55 views

How could a supernova seed solar nebula?

If the heavier elements such as Uranium came from a supernova, then this supernova had to sit somewhere right in the middle of the original solar nebula, because although the ejected matter traveled ...
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2answers
155 views

Why does star formation cease?

The universe is expected to have a time when star formation slowly ceases. However, this seems bizarre as there is always an abundant amount of matter in the Universe. Massive amounts of hydrogen ...
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1answer
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If two white dwarfs collided, would they become a star?

Would the temperatures during such a collision be able to ignite nuclear fusion, bringing the dead star back to life? If so, would it only be able to fuse for a short time before running out of fuel, ...
3
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1answer
56 views

Stellar nurseries in the “Shedding New Light on the Whirlpool Galaxy” video

Captions in the Hubble Space Telescope YouTube channel video Shedding New Light on the Whirlpool Galaxy say: (visible) Along the dark dust lanes, bright pink nebulae are the birthplace of new stars....
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2answers
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Could stars form outside of galaxies?

Is it possible for there to be a dense enough nebula to form stars outside of any galaxy? Does a galaxy have a minimum size to produce stars? Or could you have a few dozen stars clustered together by ...
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1answer
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Activity of M dwarf stars

Why are M dwarf stars the most active (in terms of starspots and faculae) of all stars?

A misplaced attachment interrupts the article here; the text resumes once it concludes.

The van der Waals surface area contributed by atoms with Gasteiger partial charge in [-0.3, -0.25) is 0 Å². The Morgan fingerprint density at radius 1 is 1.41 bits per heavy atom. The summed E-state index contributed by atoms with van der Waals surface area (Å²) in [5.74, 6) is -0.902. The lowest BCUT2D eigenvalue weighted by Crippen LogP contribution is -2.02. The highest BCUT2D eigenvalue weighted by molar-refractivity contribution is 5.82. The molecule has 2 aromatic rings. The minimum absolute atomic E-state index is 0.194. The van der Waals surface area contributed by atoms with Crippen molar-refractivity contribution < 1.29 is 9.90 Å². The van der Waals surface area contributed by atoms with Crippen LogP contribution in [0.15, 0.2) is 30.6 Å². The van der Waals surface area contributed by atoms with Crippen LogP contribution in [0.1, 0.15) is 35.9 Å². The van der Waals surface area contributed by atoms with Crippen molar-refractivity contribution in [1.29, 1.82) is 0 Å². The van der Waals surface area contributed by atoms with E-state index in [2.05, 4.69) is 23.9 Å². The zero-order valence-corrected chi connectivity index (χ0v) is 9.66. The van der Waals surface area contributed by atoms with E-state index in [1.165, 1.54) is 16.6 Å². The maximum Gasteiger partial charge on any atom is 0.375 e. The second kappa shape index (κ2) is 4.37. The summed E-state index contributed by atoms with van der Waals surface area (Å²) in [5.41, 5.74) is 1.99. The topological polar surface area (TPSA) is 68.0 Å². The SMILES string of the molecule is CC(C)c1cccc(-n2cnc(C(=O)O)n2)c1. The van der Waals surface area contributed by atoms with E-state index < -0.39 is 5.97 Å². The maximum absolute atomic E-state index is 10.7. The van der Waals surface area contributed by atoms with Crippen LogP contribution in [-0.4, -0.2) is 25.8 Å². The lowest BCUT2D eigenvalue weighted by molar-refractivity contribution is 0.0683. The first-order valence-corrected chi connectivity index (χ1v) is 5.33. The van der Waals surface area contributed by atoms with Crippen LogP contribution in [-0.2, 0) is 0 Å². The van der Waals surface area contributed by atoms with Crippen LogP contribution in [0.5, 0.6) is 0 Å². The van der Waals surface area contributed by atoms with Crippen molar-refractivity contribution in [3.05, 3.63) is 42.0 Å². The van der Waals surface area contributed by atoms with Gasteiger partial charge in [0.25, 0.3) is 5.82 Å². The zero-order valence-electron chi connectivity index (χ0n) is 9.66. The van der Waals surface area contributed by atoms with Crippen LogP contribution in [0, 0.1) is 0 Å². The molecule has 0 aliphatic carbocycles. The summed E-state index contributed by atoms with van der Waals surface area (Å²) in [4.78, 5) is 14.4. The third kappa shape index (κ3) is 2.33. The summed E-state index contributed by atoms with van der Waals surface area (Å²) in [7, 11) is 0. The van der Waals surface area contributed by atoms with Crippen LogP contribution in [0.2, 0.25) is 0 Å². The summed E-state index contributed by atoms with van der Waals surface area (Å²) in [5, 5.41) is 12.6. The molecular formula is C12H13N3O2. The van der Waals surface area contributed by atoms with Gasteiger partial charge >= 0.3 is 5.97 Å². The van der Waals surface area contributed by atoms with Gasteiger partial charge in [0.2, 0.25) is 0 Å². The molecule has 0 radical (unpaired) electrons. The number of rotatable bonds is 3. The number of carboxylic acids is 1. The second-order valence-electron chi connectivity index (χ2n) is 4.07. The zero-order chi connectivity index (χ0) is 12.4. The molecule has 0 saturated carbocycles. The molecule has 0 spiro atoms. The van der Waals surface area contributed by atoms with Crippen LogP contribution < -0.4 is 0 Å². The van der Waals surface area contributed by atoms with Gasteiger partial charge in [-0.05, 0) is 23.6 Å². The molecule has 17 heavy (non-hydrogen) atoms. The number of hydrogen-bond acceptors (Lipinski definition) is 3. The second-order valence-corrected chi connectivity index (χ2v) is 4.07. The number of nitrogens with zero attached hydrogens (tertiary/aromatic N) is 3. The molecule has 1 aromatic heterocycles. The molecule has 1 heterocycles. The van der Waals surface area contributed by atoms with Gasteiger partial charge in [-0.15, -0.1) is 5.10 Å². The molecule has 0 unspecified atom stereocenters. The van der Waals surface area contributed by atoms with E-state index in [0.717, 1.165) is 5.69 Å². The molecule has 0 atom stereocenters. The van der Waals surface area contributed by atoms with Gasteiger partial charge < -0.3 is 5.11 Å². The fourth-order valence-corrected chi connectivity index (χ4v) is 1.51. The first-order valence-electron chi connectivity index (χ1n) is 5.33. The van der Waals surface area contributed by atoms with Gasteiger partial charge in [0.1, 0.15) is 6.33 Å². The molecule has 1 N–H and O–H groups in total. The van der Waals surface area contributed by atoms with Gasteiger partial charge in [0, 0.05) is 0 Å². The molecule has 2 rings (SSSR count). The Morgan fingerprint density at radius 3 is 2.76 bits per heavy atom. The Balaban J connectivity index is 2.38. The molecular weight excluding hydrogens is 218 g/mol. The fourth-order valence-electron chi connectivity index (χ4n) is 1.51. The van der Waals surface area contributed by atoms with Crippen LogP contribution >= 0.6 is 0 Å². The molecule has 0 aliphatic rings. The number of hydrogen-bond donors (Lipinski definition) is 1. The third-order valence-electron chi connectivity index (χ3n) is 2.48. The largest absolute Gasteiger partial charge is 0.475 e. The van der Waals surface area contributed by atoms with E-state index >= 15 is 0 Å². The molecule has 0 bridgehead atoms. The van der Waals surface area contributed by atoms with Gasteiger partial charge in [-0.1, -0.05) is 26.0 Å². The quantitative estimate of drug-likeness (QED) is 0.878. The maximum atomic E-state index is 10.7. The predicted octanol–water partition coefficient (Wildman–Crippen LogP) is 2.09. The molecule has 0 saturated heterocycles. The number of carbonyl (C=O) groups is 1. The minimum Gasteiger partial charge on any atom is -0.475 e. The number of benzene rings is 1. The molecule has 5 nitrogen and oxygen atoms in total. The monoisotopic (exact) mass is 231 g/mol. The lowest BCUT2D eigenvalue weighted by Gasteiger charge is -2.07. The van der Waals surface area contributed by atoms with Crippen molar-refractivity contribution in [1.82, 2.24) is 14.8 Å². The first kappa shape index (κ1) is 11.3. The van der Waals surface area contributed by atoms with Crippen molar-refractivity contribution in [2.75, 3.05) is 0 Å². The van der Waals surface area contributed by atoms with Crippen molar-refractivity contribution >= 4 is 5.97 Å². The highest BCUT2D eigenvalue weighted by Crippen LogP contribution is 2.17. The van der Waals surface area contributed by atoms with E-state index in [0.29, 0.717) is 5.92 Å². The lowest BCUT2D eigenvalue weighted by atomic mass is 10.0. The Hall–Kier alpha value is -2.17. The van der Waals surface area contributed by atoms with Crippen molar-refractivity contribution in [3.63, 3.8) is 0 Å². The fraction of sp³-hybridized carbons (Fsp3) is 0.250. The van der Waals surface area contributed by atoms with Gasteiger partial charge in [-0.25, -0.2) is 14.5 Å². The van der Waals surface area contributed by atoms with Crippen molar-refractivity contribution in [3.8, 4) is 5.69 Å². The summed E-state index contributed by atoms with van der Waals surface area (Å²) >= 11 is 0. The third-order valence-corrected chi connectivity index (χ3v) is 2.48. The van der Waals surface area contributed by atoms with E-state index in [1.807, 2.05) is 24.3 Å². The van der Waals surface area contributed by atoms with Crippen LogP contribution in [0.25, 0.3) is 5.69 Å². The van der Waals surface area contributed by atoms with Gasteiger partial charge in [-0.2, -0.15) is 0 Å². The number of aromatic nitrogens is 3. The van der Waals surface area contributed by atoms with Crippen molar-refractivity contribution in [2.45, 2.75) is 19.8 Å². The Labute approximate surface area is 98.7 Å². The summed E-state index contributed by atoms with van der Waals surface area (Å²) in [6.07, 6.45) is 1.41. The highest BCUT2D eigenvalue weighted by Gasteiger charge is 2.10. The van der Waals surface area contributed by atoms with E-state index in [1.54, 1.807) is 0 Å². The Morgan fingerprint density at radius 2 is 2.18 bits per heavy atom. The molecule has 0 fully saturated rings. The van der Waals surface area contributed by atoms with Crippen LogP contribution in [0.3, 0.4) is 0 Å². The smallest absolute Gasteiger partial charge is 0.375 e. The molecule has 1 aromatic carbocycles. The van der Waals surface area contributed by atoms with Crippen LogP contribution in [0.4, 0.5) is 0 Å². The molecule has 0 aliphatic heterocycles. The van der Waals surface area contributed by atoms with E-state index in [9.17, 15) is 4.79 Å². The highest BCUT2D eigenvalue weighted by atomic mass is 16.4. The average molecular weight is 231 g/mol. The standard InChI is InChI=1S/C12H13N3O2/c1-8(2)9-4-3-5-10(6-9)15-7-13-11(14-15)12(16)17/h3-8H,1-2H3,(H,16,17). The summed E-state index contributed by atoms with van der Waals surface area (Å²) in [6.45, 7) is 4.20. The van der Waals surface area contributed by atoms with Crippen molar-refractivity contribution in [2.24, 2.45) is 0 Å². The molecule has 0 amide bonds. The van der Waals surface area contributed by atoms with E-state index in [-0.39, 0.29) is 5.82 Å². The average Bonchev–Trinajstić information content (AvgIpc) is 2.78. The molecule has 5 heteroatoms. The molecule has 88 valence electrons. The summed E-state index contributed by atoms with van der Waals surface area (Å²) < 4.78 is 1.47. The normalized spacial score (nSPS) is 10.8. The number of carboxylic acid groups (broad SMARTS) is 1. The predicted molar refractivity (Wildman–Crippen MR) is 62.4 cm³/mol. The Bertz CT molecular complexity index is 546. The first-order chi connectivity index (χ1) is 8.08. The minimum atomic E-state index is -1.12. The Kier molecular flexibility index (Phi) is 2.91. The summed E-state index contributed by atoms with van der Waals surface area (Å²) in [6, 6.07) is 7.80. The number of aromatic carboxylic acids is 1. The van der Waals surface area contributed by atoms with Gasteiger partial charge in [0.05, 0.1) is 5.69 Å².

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2answers
135 views

A few questions regarding the transit of planets

Here we will be concerning ourselves with the transit of a planet with it's parent sun. I have a few questions that I am not sure about: 1) Do all planets transit their parent sun? It would seem to ...
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2answers
210 views

Remains of the progenitor of the Sun

It has been argued that it is not possible to trace back the remains of the progenitor star of the Sun (sometimes called Coatlicue), which, being estimated in the mass range of 30 $M_{\odot}$, should ...
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3answers
246 views

Can a donut-shape planet or star be formed?

How stable is that configuration and under what conditions such object may form ? Is there any evidence suggesting that such objects might exist ?
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3answers
173 views

Is there any definitive proof of stars being “born” in nebula formations?

Is there any absolute evidence of star formation inside of nebulae (AKA stellar nurseries) as is suggested and even stated as fact by many textbooks?
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2answers
193 views

The formation of new stars as depicted in Feynman's lectures

I've stumbled upon this curious passage addressing the formation of stars in Feynman's lectures on physics: Whether we have ever seen a star form or not is still debatable. Figure 7–12 shows the ...